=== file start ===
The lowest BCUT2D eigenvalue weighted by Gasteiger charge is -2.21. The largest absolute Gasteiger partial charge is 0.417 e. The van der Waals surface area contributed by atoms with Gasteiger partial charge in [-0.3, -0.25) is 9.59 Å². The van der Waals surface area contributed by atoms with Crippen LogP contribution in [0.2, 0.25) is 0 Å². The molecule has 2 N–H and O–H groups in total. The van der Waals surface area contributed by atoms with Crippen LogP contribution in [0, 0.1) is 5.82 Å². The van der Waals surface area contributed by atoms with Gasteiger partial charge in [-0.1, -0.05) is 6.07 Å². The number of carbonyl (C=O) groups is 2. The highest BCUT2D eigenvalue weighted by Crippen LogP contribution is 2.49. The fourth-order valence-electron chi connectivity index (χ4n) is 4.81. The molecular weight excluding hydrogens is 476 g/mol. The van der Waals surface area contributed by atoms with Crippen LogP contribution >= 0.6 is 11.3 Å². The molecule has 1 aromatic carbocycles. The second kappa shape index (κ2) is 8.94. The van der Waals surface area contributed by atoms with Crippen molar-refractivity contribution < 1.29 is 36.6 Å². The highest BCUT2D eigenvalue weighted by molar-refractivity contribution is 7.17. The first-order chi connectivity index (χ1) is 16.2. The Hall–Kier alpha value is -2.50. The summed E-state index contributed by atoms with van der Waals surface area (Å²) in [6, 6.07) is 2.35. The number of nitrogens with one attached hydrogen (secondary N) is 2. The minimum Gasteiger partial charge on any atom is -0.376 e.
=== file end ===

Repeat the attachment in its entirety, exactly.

The lowest BCUT2D eigenvalue weighted by Gasteiger charge is -2.21. The largest absolute Gasteiger partial charge is 0.417 e. The van der Waals surface area contributed by atoms with Gasteiger partial charge in [-0.3, -0.25) is 9.59 Å². The van der Waals surface area contributed by atoms with Crippen LogP contribution in [0.2, 0.25) is 0 Å². The molecule has 2 N–H and O–H groups in total. The van der Waals surface area contributed by atoms with Crippen LogP contribution in [0, 0.1) is 5.82 Å². The van der Waals surface area contributed by atoms with Gasteiger partial charge in [-0.1, -0.05) is 6.07 Å². The number of carbonyl (C=O) groups is 2. The highest BCUT2D eigenvalue weighted by Crippen LogP contribution is 2.49. The fourth-order valence-electron chi connectivity index (χ4n) is 4.81. The molecular weight excluding hydrogens is 476 g/mol. The van der Waals surface area contributed by atoms with Crippen LogP contribution >= 0.6 is 11.3 Å². The molecule has 1 aromatic carbocycles. The second kappa shape index (κ2) is 8.94. The van der Waals surface area contributed by atoms with Crippen molar-refractivity contribution < 1.29 is 36.6 Å². The highest BCUT2D eigenvalue weighted by molar-refractivity contribution is 7.17. The first-order chi connectivity index (χ1) is 16.2. The Hall–Kier alpha value is -2.50. The summed E-state index contributed by atoms with van der Waals surface area (Å²) in [6, 6.07) is 2.35. The number of nitrogens with one attached hydrogen (secondary N) is 2. The minimum Gasteiger partial charge on any atom is -0.376 e.